As is becoming increasingly prominent in the Press, the State Pension is changing.

For those retiring after 6th April 2016, males born after 6th April 1951 and females born post 6th April 1953 you will be eligible for the full new State Pension of £151.25 per week; this amount maybe subject to change in the autumn of 2015. The amount of State Pension that you will be entitled to receive will be driven by your National Insurance (NI) record of contributions. Ten years is the minimum to receive a proportion of the full pension, 35 years is the maximum.

Just because you are entitled to the State Pension, does not mean that you need to claim the benefit. The new State Pension can be deferred, an extra amount, which may be taxable, could become available once you have delayed payments for at least 9 weeks. The State Pension will increase by 1% for every 9 weeks you defer the payment. This works out to approximately 5.8% for a full year of deferral. Those with a keen eye for detail will notice that deferral post 6th April is less generous than the current system (10.4% per year). In addition, the new State Pension does not permit a lump sum deferral payment.

Of course, if you are claiming the State Pension post 6th April 2016, you will be making use of your historic NI contribution record. Rest assured your NI record before 6th April 2016 will count towards the new State Pension. Your NI record prior to 6th April 2016 will be used to assess your “starting amount”. The starting amount is a part of your new State Pension. If the current system (pre 6th April 2016) delivers a higher State Pension, you will receive this amount. If the new State Pension provides an improved pension you will receive this benefit (as if the new State Pension system had been in place at beginning of your working life). Your starting pension will be reduced if you had periods of time during your working life when you were Contracted Out of the Additional State Pension (only relevant for some employed individuals).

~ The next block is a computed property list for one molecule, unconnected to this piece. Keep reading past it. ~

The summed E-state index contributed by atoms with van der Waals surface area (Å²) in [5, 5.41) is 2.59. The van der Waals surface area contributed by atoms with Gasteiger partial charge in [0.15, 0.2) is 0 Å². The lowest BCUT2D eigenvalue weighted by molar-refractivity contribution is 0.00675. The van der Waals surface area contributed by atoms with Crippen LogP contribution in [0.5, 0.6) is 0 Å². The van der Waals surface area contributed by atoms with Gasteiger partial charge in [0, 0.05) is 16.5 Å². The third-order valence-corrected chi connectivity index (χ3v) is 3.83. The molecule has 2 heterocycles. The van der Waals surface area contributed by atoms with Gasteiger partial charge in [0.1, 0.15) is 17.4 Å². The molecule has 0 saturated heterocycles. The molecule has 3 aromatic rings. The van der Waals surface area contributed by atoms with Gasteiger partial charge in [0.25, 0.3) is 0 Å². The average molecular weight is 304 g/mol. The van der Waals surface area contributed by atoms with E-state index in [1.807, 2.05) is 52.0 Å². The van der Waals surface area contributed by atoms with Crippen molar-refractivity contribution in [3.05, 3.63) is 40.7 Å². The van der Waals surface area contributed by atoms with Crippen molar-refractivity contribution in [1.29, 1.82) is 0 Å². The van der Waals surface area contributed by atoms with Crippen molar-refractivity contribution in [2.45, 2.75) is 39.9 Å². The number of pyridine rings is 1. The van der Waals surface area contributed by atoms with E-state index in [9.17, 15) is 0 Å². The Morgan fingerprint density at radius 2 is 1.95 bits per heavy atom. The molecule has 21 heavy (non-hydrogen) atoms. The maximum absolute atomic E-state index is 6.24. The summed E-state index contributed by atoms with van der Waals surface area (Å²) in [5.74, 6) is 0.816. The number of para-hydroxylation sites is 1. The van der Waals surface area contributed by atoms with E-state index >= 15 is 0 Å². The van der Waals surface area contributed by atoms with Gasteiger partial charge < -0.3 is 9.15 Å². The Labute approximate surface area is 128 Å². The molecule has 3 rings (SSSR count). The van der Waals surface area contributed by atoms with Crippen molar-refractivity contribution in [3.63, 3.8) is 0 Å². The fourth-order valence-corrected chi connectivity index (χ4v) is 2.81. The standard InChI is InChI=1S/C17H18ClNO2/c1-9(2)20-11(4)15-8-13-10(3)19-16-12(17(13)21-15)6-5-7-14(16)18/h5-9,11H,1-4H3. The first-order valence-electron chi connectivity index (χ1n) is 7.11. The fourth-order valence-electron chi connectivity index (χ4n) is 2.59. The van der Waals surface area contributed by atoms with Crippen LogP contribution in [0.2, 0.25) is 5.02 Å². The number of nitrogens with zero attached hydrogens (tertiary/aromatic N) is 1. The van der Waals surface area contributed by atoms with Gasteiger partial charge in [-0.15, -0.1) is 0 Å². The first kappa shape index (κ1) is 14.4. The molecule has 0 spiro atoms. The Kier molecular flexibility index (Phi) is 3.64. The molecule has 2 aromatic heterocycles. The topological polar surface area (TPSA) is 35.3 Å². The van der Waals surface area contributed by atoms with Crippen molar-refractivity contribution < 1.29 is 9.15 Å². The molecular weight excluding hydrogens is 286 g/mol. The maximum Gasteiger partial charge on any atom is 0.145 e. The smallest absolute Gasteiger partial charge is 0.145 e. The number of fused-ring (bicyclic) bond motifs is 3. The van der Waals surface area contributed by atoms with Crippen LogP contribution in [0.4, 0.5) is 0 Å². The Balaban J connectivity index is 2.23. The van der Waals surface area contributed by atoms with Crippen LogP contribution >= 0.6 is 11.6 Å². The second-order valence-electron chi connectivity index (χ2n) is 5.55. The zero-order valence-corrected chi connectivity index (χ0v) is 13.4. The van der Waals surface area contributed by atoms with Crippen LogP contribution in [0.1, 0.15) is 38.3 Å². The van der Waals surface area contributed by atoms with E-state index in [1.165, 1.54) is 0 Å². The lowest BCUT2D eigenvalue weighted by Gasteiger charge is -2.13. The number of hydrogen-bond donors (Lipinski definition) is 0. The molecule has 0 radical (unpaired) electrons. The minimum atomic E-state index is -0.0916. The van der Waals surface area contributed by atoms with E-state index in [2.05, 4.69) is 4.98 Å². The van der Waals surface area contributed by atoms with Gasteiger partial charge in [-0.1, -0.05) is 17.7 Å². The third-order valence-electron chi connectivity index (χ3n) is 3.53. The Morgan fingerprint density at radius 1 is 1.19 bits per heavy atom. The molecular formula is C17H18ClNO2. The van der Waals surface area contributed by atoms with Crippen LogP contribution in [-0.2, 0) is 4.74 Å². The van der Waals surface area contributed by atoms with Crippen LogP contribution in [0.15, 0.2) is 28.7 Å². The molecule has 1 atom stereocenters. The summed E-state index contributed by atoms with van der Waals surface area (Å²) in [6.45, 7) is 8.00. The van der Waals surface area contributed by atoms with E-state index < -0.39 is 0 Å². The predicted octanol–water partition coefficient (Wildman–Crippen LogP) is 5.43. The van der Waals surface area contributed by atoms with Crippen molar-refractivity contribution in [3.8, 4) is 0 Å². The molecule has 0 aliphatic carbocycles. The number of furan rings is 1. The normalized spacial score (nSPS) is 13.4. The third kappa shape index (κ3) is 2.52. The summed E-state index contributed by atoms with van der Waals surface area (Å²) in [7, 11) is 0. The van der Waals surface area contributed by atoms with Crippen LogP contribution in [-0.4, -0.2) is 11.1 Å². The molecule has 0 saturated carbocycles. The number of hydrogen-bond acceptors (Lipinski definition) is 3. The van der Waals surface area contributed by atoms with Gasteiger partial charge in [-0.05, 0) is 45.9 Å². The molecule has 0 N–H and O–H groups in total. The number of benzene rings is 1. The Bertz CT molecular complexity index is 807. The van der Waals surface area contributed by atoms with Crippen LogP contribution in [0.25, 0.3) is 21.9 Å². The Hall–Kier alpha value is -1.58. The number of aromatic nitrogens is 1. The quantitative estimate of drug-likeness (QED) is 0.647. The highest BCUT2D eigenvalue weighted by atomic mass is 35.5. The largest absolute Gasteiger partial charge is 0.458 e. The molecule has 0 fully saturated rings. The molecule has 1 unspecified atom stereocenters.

For those whose starting pension is more than the new State Pension, the £151.25 per week mentioned above, these individuals will have an entitlement known as a “protected payment”. The difference between the protected payment and the new State Pension will be paid out as an entitlement and will be inflation proofed.

If you are reaching State Pension age in more than 30 days time (all 6th April 2016 State Pensioners) or you are over age 55 years you can complete a BR19 form or call the Future Pension Centre helpline, 0345 3000 168 to obtain a forecast of your benefits.

So the message is that whilst change is coming to the State Pension system, in theory, you should be no worse off post 6th April 2016.

But, don’t believe what you’re told!

The Institute of Fiscal Studies state in their report, A Single Tier Pension that most people would have to live to over 100 to be better off under the new system.

The changes outlined above are based on the new State Pension, a single tier approach to providing pension provision. The current State Pension is a two tier system, (for employees), made up of the Basic State Pension and an Additional State Pension; under various guises such as the Graduated Pension, SERPS, S2P, to name a few. Overtime, employees may have moved both in and out of the Additional State Pension, a concept known as contracting out (or in). This Additional State Pension is often very generous; will this be captured under the new single tier State Pension regime? Ros Altmann, the Pension Minister, describes the current State Pension system as being “an enormously complicated area”. The objective of the current Government promotional campaign to the public is to outline the basis changes (detail can follow!).

It’s interesting to note that The National Audit Office has requested that the Department for Work and Pensions (DWP) provide examples in their literature when individuals might be worse off under the new system. There is a suggestion that those who in the past have contracted out of the State Second Pension, via a Guaranteed Minimum Pension, may not be entitled to the escalation that is currently enjoyed via pension legislation.

To summarise

The official message is that whilst change is coming, in theory, you should be no worse off. As always, it’s worth checking the small print.

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